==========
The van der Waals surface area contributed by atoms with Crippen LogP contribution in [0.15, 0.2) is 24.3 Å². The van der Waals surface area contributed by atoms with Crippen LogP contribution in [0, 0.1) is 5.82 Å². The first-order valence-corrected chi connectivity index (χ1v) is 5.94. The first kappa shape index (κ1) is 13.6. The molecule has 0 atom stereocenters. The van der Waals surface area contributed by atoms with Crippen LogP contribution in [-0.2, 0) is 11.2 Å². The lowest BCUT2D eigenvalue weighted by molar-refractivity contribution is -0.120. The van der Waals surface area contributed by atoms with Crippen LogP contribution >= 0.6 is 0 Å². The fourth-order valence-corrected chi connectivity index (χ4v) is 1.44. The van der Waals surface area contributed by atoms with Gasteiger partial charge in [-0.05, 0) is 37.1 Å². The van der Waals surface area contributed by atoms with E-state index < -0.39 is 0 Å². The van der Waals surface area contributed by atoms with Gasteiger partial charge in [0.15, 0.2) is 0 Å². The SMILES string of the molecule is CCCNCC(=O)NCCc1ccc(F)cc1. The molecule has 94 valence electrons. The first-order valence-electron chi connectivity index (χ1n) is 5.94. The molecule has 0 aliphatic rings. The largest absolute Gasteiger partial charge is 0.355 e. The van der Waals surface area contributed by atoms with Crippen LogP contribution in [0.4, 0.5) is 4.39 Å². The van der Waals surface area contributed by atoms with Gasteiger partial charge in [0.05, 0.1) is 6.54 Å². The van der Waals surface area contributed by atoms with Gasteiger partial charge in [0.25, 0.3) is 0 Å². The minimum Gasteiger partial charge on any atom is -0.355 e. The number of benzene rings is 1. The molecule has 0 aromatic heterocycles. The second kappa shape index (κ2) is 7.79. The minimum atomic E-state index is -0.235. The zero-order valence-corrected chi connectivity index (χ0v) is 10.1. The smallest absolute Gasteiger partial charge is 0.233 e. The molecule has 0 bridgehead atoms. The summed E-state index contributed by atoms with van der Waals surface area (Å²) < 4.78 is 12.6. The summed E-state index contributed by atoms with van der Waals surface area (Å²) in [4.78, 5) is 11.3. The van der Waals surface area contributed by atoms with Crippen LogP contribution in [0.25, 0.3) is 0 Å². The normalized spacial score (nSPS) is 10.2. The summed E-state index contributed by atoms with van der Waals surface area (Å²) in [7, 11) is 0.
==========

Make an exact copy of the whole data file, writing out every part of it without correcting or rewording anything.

The van der Waals surface area contributed by atoms with Crippen LogP contribution in [0.15, 0.2) is 24.3 Å². The van der Waals surface area contributed by atoms with Crippen LogP contribution in [0, 0.1) is 5.82 Å². The first-order valence-corrected chi connectivity index (χ1v) is 5.94. The first kappa shape index (κ1) is 13.6. The molecule has 0 atom stereocenters. The van der Waals surface area contributed by atoms with Crippen LogP contribution in [-0.2, 0) is 11.2 Å². The lowest BCUT2D eigenvalue weighted by molar-refractivity contribution is -0.120. The van der Waals surface area contributed by atoms with Crippen LogP contribution >= 0.6 is 0 Å². The fourth-order valence-corrected chi connectivity index (χ4v) is 1.44. The van der Waals surface area contributed by atoms with Gasteiger partial charge in [-0.05, 0) is 37.1 Å². The van der Waals surface area contributed by atoms with E-state index < -0.39 is 0 Å². The van der Waals surface area contributed by atoms with Gasteiger partial charge in [0.15, 0.2) is 0 Å². The SMILES string of the molecule is CCCNCC(=O)NCCc1ccc(F)cc1. The molecule has 94 valence electrons. The first-order valence-electron chi connectivity index (χ1n) is 5.94. The molecule has 0 aliphatic rings. The largest absolute Gasteiger partial charge is 0.355 e. The van der Waals surface area contributed by atoms with Crippen LogP contribution in [0.4, 0.5) is 4.39 Å². The van der Waals surface area contributed by atoms with Gasteiger partial charge in [0.05, 0.1) is 6.54 Å². The van der Waals surface area contributed by atoms with Gasteiger partial charge in [0.25, 0.3) is 0 Å². The minimum Gasteiger partial charge on any atom is -0.355 e. The number of benzene rings is 1. The molecule has 0 aromatic heterocycles. The second kappa shape index (κ2) is 7.79. The minimum atomic E-state index is -0.235. The zero-order valence-corrected chi connectivity index (χ0v) is 10.1. The smallest absolute Gasteiger partial charge is 0.233 e. The molecule has 0 bridgehead atoms. The summed E-state index contributed by atoms with van der Waals surface area (Å²) < 4.78 is 12.6. The summed E-state index contributed by atoms with van der Waals surface area (Å²) in [4.78, 5) is 11.3. The van der Waals surface area contributed by atoms with Crippen LogP contribution in [0.25, 0.3) is 0 Å². The normalized spacial score (nSPS) is 10.2. The summed E-state index contributed by atoms with van der Waals surface area (Å²) in [7, 11) is 0.